The Opus Anglicanum exhibition at the Victoria & Albert Museum opens a window on to medieval English Catholicism and the splendour of Pre-Tridentine liturgy in this country.

Opus Anglicanum is the name given to a school of rich embroidery which flourished mainly in the 13th and 14th centuries and was principally used in the adornment of ecclesiastical vestments and furnishings. Its artisans were based in the City of London in an area near St Paul’s Cathedral, but so beautiful was its craft and colour that it was exported all over Europe. Most such work that remained in England was destroyed during the Reformation. (It’s ironic that a heresy which claimed the Bible as its only source could claim that the worship of God precludes finely adorned vestments.)

Many of the exhibits are loaned from abroad, but among the oldest items are an embroidered bag which contained the great seal of Westminster Abbey and a magnificent pair of buskins (padded knee-length socks) belonging to a 13th-century Archbishop of Canterbury.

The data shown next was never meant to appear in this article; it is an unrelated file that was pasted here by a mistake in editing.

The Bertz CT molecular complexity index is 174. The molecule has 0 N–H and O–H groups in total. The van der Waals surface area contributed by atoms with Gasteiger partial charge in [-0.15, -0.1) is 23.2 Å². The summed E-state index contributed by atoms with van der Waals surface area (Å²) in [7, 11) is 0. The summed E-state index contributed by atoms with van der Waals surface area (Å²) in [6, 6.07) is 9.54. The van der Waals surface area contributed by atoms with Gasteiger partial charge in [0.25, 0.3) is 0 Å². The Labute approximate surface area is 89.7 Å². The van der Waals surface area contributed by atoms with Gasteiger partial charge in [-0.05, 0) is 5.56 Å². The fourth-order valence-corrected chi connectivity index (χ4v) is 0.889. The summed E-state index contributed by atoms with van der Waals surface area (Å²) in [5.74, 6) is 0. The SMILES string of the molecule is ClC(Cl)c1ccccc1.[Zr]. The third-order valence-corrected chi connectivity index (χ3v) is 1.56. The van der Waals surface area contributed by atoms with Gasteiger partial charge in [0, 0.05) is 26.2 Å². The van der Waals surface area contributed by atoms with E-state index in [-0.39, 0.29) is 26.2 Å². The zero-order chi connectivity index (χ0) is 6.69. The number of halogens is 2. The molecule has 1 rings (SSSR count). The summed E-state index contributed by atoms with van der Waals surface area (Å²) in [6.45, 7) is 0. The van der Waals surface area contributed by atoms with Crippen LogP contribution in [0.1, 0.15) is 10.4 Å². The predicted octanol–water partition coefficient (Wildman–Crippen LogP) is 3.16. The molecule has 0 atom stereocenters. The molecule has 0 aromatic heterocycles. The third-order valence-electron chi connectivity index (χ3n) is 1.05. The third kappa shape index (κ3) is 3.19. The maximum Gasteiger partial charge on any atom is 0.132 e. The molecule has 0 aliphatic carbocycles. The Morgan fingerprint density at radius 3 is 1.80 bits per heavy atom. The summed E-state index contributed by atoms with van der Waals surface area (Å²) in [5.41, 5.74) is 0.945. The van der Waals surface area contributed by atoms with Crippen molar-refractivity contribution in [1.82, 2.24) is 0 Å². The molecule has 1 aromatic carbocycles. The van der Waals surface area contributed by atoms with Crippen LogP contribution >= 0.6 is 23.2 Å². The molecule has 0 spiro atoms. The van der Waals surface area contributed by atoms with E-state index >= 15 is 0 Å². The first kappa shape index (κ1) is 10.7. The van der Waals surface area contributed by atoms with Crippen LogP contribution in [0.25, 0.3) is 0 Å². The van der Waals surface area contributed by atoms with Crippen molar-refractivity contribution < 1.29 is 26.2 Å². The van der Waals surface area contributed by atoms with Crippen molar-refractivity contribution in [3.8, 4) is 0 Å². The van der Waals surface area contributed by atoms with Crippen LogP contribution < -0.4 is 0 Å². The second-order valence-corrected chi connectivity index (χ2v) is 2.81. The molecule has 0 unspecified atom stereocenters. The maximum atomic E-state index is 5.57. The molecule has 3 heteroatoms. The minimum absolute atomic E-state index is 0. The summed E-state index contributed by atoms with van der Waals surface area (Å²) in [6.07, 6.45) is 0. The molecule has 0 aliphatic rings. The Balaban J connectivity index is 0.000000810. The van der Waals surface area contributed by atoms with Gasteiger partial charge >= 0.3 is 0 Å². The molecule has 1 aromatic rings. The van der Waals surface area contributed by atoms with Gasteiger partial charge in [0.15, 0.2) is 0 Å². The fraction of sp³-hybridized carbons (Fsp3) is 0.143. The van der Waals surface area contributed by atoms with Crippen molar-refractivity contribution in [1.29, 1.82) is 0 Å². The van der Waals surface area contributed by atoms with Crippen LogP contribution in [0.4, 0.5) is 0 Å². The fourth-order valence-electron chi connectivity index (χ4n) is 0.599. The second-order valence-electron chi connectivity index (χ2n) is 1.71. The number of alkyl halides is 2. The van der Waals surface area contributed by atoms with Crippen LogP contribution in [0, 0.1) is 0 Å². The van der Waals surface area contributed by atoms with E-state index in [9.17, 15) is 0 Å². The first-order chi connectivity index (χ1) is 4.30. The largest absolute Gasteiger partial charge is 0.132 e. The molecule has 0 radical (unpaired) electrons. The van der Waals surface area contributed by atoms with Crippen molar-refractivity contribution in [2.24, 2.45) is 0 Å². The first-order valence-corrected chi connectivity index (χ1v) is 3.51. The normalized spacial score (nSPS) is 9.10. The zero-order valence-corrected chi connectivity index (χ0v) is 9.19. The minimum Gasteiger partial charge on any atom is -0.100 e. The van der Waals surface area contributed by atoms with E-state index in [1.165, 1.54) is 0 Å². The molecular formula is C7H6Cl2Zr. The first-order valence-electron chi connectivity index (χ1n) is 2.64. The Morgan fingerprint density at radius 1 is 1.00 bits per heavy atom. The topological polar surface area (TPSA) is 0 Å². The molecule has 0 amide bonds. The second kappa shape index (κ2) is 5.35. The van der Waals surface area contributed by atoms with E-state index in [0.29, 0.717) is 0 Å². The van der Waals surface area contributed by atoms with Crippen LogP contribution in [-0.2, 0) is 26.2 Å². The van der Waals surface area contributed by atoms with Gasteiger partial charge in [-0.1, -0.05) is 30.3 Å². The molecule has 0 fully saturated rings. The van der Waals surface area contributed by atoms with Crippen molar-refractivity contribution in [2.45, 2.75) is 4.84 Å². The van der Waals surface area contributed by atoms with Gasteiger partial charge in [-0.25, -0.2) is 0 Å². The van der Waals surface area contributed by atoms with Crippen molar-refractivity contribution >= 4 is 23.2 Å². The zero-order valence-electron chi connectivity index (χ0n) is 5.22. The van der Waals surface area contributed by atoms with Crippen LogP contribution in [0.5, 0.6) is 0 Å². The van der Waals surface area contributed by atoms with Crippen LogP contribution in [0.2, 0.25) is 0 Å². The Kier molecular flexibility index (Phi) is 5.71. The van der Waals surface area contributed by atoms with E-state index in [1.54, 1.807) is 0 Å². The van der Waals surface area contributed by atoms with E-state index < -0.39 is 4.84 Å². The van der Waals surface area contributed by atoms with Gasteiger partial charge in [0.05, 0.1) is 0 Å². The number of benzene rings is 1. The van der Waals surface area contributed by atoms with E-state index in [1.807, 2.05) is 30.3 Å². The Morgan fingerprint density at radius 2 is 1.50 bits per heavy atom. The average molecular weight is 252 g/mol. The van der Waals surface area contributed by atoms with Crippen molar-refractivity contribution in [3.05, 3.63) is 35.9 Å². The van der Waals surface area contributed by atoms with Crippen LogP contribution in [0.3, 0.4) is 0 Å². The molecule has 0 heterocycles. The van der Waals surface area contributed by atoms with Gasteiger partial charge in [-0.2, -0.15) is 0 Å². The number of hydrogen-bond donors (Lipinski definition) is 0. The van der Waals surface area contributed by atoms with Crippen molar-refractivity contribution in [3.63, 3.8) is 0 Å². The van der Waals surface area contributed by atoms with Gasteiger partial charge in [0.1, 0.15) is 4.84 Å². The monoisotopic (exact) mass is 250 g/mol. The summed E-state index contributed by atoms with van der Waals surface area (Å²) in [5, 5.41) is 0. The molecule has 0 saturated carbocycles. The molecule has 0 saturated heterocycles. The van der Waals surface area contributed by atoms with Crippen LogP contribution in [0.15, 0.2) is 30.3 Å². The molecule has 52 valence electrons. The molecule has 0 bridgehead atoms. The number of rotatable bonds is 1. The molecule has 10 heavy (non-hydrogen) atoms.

It is, however, the vestments that steal the show. They are of a beauty and intricacy which speaks of amazing skill but also of a different vision of liturgy, a much less horizontal one. That such technos and effort would be harnessed to the celebration of sacred rites tells you quite how sacred they must have thought them. Sadly, the “blurb” tends towards the usual price-of-everything-value-of-nothing socio-political approach to these liturgical phenomenon: that people only endowed them out of a desire to assert prestige. This thesis doesn’t hold good.

One of the most beautiful vestments is a black chasuble with a crimson orphrey which is embroidered in gold with images of the Resurrection, the Last Judgment and angels blowing trumpets. This was commissioned by a Cistercian abbey. It is hard to imagine the congregation rushing out after funerals fired with the conviction that anyone who was anyone just had to have such a vestment if their obsequies were to be de rigueur. By the same logic Bill and Melinda Gates are giving money to charity merely to assert their social superiority. Could it be, however, that wealthy people, like poor ones, throw money at things which in some way accord with their values? Is the music in Carnegie Hall all tuneless and suspect by virtue of being played there?

The vestments themselves drown such cavils because they are so ravishingly beautiful. The use of a technique called nué, in which shaded gold thread is couched (secured) with coloured thread of varying shades, means that some of the pieces look every bit as full of colour and beauty as when they were first made centuries ago.

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